Izzo, as usual, has been making her rounds and doesn't seem to understand why the parent foxes have become more aggressive. She's got nipped on the tail a couple of times, but no harm, no foul.
Friday, after the first round of the invitational, I was heading back to the shop after an exhausting day. We started at 5:00 am to get the course prepared and finished around 6:30 pm after an afternoon mowing of fairways, tees, approaches, collars, and some rough. I was worn out, but I ended up sitting in my cart on and watching these playful characters for 30 minutes. Here is a good example of their behavior shot by Assistant Superintendent, Rob Williams.
Every department in the club steps up to make this event something to remember. The Pros in the golf shop go above and beyond with games, events, and attractions that far surpass the entry fee. Yesterday was the practice round which included what we call 'Stag Night' once play concludes. Start off with lunch on the range, a round of golf, and head back to the clubhouse for hand rolled cigars, professional massages, scotch tasting, bocce ball, the Garibaldi band, and a phenomenal spread of food. Pictures are coming, but I don't have them yet.
Today, the fun continues for the members and the crew as we feed off all of the compliments on course conditions. I've never been to a club with such an appreciative membership. One thing I can't figure out is why they beg for faster greens after they tell me how many three-putts they had.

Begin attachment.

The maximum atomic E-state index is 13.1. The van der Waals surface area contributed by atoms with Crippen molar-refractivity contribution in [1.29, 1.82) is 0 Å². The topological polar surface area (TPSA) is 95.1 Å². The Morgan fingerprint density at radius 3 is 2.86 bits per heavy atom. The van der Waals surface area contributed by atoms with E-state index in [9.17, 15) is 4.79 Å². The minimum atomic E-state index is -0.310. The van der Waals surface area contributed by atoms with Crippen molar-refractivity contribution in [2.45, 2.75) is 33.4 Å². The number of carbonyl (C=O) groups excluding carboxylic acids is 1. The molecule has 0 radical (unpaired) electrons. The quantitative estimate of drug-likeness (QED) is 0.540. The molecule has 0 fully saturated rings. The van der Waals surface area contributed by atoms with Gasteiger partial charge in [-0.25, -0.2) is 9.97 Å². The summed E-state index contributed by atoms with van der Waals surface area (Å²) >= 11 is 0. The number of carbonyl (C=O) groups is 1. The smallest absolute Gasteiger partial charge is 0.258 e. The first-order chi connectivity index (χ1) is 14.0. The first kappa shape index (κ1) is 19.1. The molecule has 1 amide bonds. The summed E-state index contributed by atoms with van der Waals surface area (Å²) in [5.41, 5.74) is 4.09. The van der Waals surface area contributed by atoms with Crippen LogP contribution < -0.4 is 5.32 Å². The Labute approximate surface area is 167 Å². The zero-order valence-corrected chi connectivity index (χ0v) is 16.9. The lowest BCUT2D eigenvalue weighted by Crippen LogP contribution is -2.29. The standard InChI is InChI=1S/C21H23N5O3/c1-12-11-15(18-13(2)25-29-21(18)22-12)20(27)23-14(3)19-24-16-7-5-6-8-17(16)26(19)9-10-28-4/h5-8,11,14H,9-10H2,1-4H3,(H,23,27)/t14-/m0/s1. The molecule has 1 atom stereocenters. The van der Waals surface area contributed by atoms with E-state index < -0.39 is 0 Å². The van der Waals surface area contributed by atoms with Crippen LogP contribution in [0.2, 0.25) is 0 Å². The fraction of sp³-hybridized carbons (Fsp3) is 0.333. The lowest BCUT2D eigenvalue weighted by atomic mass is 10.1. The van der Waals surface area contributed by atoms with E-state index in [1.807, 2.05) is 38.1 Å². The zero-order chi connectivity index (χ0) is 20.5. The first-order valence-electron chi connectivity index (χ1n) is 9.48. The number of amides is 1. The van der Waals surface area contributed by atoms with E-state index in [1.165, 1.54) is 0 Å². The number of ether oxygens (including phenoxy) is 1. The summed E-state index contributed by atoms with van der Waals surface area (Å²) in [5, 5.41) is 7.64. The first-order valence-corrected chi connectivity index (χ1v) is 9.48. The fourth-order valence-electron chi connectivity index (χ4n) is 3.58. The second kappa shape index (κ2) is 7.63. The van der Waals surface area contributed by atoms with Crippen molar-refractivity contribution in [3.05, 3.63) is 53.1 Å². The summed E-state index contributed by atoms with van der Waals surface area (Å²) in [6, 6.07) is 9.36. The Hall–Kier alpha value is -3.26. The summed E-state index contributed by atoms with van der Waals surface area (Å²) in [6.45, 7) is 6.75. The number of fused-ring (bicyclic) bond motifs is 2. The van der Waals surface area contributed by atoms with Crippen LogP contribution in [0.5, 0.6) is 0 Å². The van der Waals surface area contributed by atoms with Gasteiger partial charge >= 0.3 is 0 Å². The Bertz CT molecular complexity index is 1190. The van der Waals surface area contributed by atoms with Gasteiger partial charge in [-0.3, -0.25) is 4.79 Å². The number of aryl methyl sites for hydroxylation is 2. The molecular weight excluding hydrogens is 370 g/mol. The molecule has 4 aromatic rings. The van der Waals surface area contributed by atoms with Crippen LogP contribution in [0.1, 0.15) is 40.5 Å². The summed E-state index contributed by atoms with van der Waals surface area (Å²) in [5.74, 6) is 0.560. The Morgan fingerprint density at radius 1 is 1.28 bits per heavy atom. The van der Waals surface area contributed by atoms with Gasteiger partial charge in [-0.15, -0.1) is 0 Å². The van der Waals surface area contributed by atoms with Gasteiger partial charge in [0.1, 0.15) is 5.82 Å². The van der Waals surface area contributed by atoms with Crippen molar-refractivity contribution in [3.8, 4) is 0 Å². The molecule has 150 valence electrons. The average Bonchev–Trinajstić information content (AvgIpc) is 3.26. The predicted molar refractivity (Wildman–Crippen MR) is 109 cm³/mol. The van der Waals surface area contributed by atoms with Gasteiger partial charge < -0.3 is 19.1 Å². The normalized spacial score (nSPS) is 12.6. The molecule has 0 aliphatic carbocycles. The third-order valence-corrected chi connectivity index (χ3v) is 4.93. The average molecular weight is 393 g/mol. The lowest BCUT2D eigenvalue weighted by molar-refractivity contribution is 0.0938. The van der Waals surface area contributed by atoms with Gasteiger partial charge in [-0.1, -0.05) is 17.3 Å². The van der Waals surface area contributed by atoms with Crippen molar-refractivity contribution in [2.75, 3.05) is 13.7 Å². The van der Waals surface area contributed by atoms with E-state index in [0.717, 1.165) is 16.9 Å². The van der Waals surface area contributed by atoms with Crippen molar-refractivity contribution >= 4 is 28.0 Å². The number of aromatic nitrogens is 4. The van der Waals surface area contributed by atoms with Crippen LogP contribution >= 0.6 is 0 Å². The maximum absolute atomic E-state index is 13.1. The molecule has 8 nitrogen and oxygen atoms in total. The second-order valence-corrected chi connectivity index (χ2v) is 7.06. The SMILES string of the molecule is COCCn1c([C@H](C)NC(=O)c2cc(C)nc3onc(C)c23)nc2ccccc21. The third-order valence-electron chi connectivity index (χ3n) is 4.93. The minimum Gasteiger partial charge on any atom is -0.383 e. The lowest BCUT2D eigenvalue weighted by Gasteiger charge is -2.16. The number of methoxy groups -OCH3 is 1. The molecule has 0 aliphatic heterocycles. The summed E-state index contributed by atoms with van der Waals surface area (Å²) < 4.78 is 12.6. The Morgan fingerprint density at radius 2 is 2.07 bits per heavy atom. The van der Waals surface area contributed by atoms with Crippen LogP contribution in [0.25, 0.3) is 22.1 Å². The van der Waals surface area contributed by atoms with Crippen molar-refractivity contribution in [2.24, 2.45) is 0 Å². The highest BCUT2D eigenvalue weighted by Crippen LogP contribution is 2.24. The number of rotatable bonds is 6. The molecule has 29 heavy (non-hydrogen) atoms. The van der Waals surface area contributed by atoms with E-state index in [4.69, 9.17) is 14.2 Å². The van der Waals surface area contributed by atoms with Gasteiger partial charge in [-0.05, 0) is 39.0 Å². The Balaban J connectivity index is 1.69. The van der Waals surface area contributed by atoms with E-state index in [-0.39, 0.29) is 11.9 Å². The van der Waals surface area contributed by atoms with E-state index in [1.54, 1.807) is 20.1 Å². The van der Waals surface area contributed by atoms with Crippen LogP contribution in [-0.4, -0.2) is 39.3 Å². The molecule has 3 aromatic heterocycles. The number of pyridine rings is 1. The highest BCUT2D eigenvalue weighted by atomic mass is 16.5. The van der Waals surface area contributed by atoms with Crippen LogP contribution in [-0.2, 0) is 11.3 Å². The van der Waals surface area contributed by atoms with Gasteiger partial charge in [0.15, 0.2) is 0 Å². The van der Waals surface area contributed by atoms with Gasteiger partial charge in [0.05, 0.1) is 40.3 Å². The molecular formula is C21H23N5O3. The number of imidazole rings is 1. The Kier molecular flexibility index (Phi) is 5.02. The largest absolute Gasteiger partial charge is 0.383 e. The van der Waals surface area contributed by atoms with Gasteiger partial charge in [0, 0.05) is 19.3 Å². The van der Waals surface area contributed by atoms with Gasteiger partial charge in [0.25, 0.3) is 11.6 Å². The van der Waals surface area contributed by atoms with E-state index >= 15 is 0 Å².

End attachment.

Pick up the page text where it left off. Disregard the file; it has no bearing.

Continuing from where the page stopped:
The greens are rolling nicely, the fairways are firm, everything is trimmed, and so far, everyone is happy. We have a couple more long days ahead of us and then we can take a break from working from dark to dark. That doesn't mean that this is the high point of the season because we plan on improving conditions daily, little by little. As long as we continue to hear, "this is the best the course has ever been" then we are doing our jobs. With all that we have planned in the next year, I bet we hear the same come tournament time next May.
Out of all the tools I have at my disposal, the Campbell HydroSense is my absolute favorite. This hand-held instrument measures volumetric water content by averaging the reading between the two prongs from end to end. We insert the metal rods at a slight angle to reduce the depth to four inches to mimic our root zone. From the reading, we can decide whether the green needs to be hand-watered, needs over-head water that night, or can go another day.